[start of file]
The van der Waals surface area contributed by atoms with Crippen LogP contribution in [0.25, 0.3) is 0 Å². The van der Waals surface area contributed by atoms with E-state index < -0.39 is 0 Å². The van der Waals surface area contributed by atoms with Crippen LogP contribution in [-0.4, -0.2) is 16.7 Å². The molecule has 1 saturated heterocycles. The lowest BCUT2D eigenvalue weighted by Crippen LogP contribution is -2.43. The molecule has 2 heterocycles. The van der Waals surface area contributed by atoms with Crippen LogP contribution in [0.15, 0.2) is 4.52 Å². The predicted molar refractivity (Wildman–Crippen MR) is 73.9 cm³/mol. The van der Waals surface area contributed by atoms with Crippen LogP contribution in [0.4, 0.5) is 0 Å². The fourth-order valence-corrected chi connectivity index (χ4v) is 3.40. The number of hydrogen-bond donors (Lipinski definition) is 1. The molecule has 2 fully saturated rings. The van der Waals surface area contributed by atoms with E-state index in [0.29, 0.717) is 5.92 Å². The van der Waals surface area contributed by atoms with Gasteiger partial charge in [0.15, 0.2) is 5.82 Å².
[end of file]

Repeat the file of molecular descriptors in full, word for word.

The van der Waals surface area contributed by atoms with Crippen LogP contribution in [0.25, 0.3) is 0 Å². The van der Waals surface area contributed by atoms with E-state index < -0.39 is 0 Å². The van der Waals surface area contributed by atoms with Crippen LogP contribution in [-0.4, -0.2) is 16.7 Å². The molecule has 1 saturated heterocycles. The lowest BCUT2D eigenvalue weighted by Crippen LogP contribution is -2.43. The molecule has 2 heterocycles. The van der Waals surface area contributed by atoms with Crippen LogP contribution in [0.15, 0.2) is 4.52 Å². The predicted molar refractivity (Wildman–Crippen MR) is 73.9 cm³/mol. The van der Waals surface area contributed by atoms with Crippen LogP contribution in [0.4, 0.5) is 0 Å². The fourth-order valence-corrected chi connectivity index (χ4v) is 3.40. The number of hydrogen-bond donors (Lipinski definition) is 1. The molecule has 2 fully saturated rings. The van der Waals surface area contributed by atoms with E-state index in [0.29, 0.717) is 5.92 Å². The van der Waals surface area contributed by atoms with Gasteiger partial charge in [0.15, 0.2) is 5.82 Å².